Ottawa, September 16, 1880.

My dear Sir Henry,—Your letter of July 14 only reached me yesterday, owing to the fact that I had just returned from a holiday trip to England, for rest, after the publication of my last book.

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You enquire of me as to the constitutionality of a vote of money to defray the ordinary expenses of Government for a period wholly subsequent to that of the legal existence of the Parliament itself—in other words, whether it would be constitutionally competent for a Parliament which would expire by efflux of time on November 26, 1880, to vote in a Session, ending in July, 1880, supplies for the service of the fiscal year commencing on January 1 following.

Such a proceeding would undoubtedly be highly irregular. Parliament may vote money for a limited and specific purpose, to be applied out of the Consolidated Fund ‘from time to time’ for an indefinite period, as in the case of the Grant for Fortifying the English Coast. (See Todd, ‘Parliamentary Government,’ vol. i., pp. 494-6, Act 28 & 29 Victoria, chap. 61). Even in such a case there is a reserved right in Parliament to redistribute such an appropriation. (See Imp. Act, 30 Victoria, chap. 24.)

But when Parliament is about to be dissolved or to expire, under whatever circumstances, it is customary and proper ‘to restrict the grant of supplies [i.e. the ordinary supplies for the support of Government] to an amount sufficient to defray the indispensable requirements of the public service until the new Parliament can be assembled.’ (Todd, ‘Parl. Government,’ vol. ii., p. 404.)

This rule, however, must not be so strongly urged or insisted upon as to debar the Legislature, at its discretion, from voting supplies for the whole OF THE CURRENT financial year, albeit but one quarter of the same should have expired before the close of the existing Parliament. In 1868, by common consent and for reasons of public convenience, notwithstanding that a dissolution of Parliament was agreed upon in the month of June (which took place in November, the new Parliament meeting in December), the supplies for the whole fiscal year ending March 31, 1869, were actually granted before the prorogation of Parliament in July 1868.

But it would be undoubtedly irregular and contrary to the first principles of constitutional practice for an existing Parliament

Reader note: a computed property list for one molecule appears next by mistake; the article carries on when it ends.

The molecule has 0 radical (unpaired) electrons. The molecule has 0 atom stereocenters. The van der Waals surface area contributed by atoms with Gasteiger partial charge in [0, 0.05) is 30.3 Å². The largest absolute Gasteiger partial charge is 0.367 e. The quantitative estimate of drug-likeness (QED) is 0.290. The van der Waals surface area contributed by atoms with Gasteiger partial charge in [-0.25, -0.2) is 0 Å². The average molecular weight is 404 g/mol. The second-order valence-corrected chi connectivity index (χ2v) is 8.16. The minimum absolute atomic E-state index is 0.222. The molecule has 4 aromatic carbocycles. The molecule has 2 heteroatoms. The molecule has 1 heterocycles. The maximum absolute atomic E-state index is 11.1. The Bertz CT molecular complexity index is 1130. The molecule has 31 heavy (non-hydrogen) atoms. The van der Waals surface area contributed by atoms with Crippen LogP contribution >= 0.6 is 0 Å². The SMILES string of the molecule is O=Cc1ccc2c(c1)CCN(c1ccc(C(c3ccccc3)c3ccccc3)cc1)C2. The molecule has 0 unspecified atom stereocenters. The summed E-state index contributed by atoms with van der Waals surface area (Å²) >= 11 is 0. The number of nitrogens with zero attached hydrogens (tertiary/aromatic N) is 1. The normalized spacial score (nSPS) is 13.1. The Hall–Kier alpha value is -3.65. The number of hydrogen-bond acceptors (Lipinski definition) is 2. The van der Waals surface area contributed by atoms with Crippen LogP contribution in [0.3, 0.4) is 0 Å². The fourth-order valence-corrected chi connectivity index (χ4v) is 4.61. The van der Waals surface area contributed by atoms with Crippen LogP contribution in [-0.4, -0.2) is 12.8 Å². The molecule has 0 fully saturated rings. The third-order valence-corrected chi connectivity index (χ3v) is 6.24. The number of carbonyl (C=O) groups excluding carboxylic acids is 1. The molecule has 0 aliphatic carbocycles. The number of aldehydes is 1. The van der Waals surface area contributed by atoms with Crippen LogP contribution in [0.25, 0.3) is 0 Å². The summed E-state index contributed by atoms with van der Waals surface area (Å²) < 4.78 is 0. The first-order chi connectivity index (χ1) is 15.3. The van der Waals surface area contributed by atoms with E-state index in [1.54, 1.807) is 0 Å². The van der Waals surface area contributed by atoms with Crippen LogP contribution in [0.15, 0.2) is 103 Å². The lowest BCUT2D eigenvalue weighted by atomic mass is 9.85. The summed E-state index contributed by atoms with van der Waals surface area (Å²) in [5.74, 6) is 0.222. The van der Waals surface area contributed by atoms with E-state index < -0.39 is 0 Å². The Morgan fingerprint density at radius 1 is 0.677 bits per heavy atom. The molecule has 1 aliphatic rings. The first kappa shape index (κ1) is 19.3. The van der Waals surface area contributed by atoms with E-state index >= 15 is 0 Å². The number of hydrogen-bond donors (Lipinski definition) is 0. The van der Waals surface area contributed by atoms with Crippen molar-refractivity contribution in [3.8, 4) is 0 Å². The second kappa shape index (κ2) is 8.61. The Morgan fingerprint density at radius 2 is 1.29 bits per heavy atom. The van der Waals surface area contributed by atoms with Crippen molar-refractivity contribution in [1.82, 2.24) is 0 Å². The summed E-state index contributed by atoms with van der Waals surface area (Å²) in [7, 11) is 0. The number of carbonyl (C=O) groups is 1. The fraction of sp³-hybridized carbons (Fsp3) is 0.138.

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to assume the right of appropriating the annual supplies for the ordinary expenses of the public service for a period of time which should commence subsequent to the date of its own legal existence.

The only circumstances under which an exception could properly be allowed to the operation of this constitutional rule would be in the event of the close of the financial year, being about to occur within a very short period of the anticipated or actual dissolution of Parliament. In such an event it would be allowable to vote a portion of the supplies for the service of the ensuing year. But such an amount should be strictly limited to the actual necessity of the case, and should in no wise fetter or restrict the discretion of the new Parliament (or, possibly, of the new Administration) in dealing with the bulk of Supply required to be voted for the service of the future year.

This, however, is outside of the question you ask, which deals with the propriety of voting in July for the service of a whole fiscal year, beginning on January 1 following and voting, not merely a small sum in anticipation, to consist of ordinary unopposed items for the service of the State, until the usual time for the regular annual Session, but voting, as I understand you to suggest, the entire bulk of the year's supply. This, I have no hesitation in saying, would be a highly irregular and unconstitutional proceeding.

Hoping you will find this explanation sufficiently clear and satisfactory,

I remain, dear Sir Henry,

Truly yours,


Sir H. Parkes, Colonial Secretary,

New South Wales.